Measles is a viral disease that can cause severe health problems such as pneumonia, swelling of the brain, blindness, and sometimes death. The good news is that according to the Pan American Health Organization, the Americas are the first region in the world to eliminate measles. The International Expert Committee for Documenting and Verifying Measles, Rubella and Congenital Rubella Syndrome Elimination in the Americas first made the declaration of the eradication of measles at the recently concluded 55th Directing Council of the PAN American Health Organization (PAHO)/World Health Organization (WHO).
Measles is a very contagious disease and it affects children primarily. It is airborne and transmitted by aerosols in contaminated air droplets, and by direct contact with infected individuals, presenting symptoms such as fever, stuffy nose, redness of the eye, rashes and other such, and can result in serious complications such as encephalitis, severe diarrhea, pneumonia, ear infections, etc, if not properly treated. These complications are more common in malnourished children and immune-compromised individuals.
Efforts to totally eradicate measles have been ongoing for many years now, with Measles, Mumps and Rubella (MMR) mass vaccination being instrumental in the process. Measles and its eradication, have been a major public health concern and goal in recent years, and there has been ongoing awareness, sensitization and implementation of this project with the goal of ensuring all children across the globe get vaccinated.
Outstanding efforts have been recorded, and Measles is the 5th vaccine-preventable disease to be eliminated in the Americas, following the eradication of others such as small pox, polio, rubella and congenital rubella syndrome.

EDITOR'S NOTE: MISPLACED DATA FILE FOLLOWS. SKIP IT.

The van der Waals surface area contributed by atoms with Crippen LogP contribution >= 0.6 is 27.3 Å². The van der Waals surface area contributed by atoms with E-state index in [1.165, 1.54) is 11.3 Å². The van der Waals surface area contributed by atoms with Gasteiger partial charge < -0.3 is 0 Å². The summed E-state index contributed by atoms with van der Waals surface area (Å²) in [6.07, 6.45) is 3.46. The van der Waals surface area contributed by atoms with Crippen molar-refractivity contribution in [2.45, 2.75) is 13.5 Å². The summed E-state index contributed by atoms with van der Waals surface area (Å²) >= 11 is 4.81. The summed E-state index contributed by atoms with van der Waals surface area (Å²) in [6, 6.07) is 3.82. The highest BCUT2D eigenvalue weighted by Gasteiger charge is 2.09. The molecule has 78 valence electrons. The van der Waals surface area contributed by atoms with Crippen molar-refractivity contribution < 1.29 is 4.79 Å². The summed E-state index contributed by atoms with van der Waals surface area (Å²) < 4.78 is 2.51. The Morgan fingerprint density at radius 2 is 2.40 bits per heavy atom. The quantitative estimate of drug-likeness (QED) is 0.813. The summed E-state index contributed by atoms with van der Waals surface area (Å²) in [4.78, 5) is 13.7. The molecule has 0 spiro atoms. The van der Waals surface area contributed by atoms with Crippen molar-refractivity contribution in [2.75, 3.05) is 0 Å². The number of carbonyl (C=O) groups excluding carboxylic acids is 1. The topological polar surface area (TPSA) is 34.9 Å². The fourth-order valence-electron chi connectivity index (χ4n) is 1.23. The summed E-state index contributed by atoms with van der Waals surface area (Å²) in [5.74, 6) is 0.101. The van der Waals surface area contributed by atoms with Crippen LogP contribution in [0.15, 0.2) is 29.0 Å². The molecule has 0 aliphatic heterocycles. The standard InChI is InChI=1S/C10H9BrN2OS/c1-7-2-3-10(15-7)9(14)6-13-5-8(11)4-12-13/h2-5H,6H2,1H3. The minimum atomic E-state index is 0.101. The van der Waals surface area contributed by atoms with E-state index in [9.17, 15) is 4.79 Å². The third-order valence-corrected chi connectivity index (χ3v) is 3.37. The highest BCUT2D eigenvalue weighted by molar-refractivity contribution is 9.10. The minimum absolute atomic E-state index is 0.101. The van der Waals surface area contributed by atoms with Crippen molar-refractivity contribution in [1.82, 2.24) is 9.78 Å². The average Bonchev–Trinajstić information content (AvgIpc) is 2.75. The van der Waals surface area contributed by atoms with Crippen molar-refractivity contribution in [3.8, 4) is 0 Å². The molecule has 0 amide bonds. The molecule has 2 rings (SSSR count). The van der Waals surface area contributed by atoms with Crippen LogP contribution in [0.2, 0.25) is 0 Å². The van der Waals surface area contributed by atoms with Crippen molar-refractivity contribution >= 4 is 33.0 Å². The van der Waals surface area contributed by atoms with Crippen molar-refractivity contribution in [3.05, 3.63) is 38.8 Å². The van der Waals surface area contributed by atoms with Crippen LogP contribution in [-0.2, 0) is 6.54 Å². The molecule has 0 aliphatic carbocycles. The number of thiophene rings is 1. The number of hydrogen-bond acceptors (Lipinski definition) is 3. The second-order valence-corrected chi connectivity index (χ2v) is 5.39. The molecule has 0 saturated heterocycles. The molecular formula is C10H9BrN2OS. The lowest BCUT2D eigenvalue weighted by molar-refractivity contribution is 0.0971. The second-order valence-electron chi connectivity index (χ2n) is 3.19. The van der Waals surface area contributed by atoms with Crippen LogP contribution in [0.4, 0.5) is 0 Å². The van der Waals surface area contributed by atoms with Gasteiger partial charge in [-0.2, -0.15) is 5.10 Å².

The historic milestone of measles eradication in the Americas comes largely as a result of the strong political commitment of member states to ensuring that all children are vaccinated and adhere to the recommended dosage regime of the vaccine. Two doses of the measles vaccine is recommended to ensure immunity and prevent disease outbreaks; it is administered to children at 13 months and at 3 years & 4 months, to 5 years of age.
Active surveillance is being strengthened in the Americas and the populations’ immunity is being maintained through vaccination to prevent resurgence. Measles still circulates in other parts of the world thus there is a need to continue to maintain high vaccination coverage rates of children and report imported cases to the appropriate authorities for rapid treatment and follow-up.
The major three (3) lines of action recommended for every country towards the global eradication of measles are:
Intensifying national campaigns to bring children ages 1-14 up to date with MMR vaccination.
Strengthening routine surveillance and vaccination to reach a minimum of 95% of the child population and,
Massive follow up campaigns every four years to reach a minimum of 95% of children ages 1-4, with a second dose of the vaccine to ensure and strengthen immunity, since 15% of vaccinated children do not develop immunity from the first dose.